Gene Testing Could Soon Pick Your Spouse

A scientist at the Imperial College of London has announced that advances in genetic dna testing could soon dictate who settles down with whom. Speaking recently at a eugenics conference in Europe, Professor Armand Leroi noted that affordable gene maps will be available in five or ten years. This means that ordinary people could buy a complete printout of their genetic code and see where the weak links are. The real question they’ll be asking, though, is what’s wrong with the person they’re dating?

Even if couples make it past this point, those planning a family will want to know where the genetic risks lie. The wrong answer could lead to break-ups or choosing one potential mate over another based upon a comparison of their genetic printouts.


Western culture, long saturated in adolescent notions of romance, may soon rediscover its pragmatism as it reads the cold odds of a baby’s future. Couples could use the genetic information to take high-tech steps to better ensure a healthy child. For example, IVF could help a couple choose an embryo free of disease or deformity. With the cost of genetic procedures falling rapidly, gene mapping could become almost as standard as picking out wedding rings.

The topic was met with debate as people discussed the bioethics of what soon might be commonplace. Professor Leroi, speaking at the Euroscience Open Forum 2012, pointed out that expectant parents and their doctors already use eugenics to identify and abort babies with serious defects such as Down’s Syndrome.

Danish neurobiologist Lone Frank noted that this is accepted practice in many European nations. Culturally, the groundwork is there for evaluating the merits of different genomes. However, some people will still view it as playing God.

Much of the debate around eugenics and child selection becomes moot if the selection happens at the mate level instead. The tough moral questions about the acceptability of abortion in cases of fetal infirmity largely disappear. Rather, the debate shifts to the ethics of designer parenting with the intent of producing a certain caliber of child. What happens if young people treat genetic information like having their colors done? Can a genetic “winter” marry a “spring” without polluting the gene pool or risking social ostracism?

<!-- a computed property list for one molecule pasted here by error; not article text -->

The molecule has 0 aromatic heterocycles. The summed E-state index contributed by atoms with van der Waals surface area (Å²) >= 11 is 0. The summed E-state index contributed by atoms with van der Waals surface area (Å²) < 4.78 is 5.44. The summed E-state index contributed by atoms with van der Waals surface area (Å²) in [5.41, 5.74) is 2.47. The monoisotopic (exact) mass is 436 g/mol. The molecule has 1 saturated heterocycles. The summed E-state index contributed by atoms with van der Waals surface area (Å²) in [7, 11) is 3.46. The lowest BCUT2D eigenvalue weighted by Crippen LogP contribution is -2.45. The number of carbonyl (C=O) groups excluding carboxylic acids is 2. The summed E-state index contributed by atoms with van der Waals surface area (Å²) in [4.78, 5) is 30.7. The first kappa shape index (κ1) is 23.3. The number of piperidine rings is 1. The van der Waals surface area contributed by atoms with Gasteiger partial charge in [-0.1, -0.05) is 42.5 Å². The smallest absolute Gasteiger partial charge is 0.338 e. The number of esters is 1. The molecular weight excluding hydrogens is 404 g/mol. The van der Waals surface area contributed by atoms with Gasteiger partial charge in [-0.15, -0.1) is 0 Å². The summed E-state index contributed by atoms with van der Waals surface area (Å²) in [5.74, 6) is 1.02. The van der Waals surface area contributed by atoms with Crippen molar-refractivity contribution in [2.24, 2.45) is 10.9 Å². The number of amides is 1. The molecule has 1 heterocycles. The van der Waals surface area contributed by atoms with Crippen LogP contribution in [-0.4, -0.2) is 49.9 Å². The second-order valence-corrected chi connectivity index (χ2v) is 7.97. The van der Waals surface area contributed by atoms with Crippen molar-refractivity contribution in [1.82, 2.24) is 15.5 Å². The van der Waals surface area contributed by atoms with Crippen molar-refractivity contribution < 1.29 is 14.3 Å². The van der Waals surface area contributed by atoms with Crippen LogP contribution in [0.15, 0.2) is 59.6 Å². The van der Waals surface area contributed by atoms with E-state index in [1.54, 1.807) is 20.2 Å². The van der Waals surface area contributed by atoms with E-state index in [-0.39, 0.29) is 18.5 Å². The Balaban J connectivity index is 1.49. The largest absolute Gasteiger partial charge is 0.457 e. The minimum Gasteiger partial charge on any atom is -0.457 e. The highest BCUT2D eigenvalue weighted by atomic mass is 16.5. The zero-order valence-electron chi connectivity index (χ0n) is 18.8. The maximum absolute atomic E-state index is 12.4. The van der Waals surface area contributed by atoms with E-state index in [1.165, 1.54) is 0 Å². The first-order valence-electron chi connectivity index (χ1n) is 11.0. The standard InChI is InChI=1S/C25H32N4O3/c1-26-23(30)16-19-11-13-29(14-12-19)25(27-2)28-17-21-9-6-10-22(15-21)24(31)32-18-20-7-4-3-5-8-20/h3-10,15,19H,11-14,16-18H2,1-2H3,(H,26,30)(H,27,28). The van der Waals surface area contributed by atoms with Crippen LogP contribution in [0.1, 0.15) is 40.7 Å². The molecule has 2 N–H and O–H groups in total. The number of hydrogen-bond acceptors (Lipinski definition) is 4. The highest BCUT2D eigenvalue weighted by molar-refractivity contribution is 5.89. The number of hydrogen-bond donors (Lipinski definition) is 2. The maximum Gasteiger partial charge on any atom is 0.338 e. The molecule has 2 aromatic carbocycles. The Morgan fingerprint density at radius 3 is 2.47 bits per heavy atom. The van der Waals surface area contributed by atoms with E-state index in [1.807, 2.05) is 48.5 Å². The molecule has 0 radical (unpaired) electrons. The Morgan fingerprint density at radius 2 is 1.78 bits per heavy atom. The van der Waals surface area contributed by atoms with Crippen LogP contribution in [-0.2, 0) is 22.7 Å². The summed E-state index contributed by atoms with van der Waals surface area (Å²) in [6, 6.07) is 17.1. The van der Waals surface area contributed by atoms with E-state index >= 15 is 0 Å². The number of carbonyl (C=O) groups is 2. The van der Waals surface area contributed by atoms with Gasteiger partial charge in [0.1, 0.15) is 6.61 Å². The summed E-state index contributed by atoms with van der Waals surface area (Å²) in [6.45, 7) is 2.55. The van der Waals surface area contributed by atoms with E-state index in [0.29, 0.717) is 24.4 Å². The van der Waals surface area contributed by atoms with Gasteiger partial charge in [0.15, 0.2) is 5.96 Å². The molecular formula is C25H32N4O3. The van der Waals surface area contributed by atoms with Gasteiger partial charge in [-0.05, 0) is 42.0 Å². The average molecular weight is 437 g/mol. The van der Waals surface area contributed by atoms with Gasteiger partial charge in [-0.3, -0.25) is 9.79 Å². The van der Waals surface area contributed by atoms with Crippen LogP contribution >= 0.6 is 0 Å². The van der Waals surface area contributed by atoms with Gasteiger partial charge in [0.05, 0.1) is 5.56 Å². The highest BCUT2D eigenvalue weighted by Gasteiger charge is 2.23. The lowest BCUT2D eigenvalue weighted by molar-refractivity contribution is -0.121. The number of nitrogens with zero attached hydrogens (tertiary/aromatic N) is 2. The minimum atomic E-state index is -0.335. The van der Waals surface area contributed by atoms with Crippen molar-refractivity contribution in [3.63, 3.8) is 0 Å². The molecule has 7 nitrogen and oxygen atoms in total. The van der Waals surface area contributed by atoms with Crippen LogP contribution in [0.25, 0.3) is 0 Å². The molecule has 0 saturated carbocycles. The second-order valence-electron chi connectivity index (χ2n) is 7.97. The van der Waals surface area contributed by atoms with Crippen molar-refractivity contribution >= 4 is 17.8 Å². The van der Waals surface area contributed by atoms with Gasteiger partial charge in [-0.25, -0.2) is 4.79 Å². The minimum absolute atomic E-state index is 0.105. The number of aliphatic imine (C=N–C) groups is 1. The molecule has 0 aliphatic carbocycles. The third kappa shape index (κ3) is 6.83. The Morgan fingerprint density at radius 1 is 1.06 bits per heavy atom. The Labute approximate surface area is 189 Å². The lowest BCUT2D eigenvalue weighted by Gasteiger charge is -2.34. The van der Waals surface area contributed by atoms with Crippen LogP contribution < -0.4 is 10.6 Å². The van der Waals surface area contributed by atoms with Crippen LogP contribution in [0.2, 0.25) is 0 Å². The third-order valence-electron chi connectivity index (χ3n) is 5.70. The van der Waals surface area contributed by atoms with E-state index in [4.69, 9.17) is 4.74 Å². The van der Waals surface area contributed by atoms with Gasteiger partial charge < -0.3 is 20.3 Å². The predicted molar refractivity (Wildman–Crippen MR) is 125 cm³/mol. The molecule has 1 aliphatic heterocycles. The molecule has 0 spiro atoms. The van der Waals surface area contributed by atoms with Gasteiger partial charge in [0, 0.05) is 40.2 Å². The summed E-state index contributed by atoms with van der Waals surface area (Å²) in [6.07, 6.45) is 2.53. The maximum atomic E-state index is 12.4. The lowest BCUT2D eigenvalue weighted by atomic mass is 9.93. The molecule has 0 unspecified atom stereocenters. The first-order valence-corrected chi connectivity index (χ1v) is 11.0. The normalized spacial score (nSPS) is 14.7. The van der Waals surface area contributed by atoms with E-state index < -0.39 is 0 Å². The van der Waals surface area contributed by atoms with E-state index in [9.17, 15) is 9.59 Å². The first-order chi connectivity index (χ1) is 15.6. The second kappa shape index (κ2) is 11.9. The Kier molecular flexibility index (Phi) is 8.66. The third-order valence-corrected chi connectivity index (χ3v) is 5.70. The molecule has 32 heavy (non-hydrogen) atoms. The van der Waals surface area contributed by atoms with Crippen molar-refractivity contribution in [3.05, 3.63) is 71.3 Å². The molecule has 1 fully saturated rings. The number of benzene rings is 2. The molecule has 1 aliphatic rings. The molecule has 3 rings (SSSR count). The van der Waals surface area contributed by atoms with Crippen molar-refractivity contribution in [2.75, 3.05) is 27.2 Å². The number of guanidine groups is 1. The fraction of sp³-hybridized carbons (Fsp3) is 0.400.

This mindset is exactly what worries some groups. Christian Medical Fellowship member Philippa Taylor expressed concern over the idea that the lives of people with genetic infirmities are less valuable than those who better fit the pop notion of perfection. She suggested that society’s priority should be on medical treatment and support rather than prenatal destruction.

Nonetheless, Professor Leroi and others express doubt that couples will rush into trying to design children for specific traits such as hair color or math talent. The technology will still be too expensive, and the mysteries of the genome too complex, to make this feasible. Rather, the greater affordability of genetic information will let it continue to do what it currently does for those who with means: warn of pitfalls such as fatal genetic diseases.

Post provided in part by genetic testing uk

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